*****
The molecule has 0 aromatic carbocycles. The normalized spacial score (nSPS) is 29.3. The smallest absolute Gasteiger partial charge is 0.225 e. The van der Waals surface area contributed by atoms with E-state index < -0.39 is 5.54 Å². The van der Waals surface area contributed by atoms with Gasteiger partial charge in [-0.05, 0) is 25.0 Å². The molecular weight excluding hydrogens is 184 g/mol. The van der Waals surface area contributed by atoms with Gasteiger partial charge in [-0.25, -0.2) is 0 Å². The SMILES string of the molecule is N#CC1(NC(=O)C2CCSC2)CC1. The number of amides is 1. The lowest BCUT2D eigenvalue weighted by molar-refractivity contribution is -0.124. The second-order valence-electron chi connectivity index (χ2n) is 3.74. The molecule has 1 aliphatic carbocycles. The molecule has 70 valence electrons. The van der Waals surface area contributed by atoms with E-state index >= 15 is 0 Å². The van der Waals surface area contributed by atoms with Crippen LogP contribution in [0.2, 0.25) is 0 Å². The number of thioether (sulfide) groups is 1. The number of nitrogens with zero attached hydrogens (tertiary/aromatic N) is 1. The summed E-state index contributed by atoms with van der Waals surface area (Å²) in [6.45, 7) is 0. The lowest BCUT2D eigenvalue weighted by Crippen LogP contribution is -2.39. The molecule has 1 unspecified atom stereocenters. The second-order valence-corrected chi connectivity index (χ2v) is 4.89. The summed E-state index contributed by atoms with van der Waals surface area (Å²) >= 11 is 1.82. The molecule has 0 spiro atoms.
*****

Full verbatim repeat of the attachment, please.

The molecule has 0 aromatic carbocycles. The normalized spacial score (nSPS) is 29.3. The smallest absolute Gasteiger partial charge is 0.225 e. The van der Waals surface area contributed by atoms with E-state index < -0.39 is 5.54 Å². The van der Waals surface area contributed by atoms with Gasteiger partial charge in [-0.05, 0) is 25.0 Å². The molecular weight excluding hydrogens is 184 g/mol. The van der Waals surface area contributed by atoms with Gasteiger partial charge in [-0.25, -0.2) is 0 Å². The SMILES string of the molecule is N#CC1(NC(=O)C2CCSC2)CC1. The number of amides is 1. The lowest BCUT2D eigenvalue weighted by molar-refractivity contribution is -0.124. The second-order valence-electron chi connectivity index (χ2n) is 3.74. The molecule has 1 aliphatic carbocycles. The molecule has 70 valence electrons. The van der Waals surface area contributed by atoms with E-state index >= 15 is 0 Å². The van der Waals surface area contributed by atoms with Crippen LogP contribution in [0.2, 0.25) is 0 Å². The number of thioether (sulfide) groups is 1. The number of nitrogens with zero attached hydrogens (tertiary/aromatic N) is 1. The summed E-state index contributed by atoms with van der Waals surface area (Å²) in [6.45, 7) is 0. The lowest BCUT2D eigenvalue weighted by Crippen LogP contribution is -2.39. The molecule has 1 unspecified atom stereocenters. The second-order valence-corrected chi connectivity index (χ2v) is 4.89. The summed E-state index contributed by atoms with van der Waals surface area (Å²) >= 11 is 1.82. The molecule has 0 spiro atoms.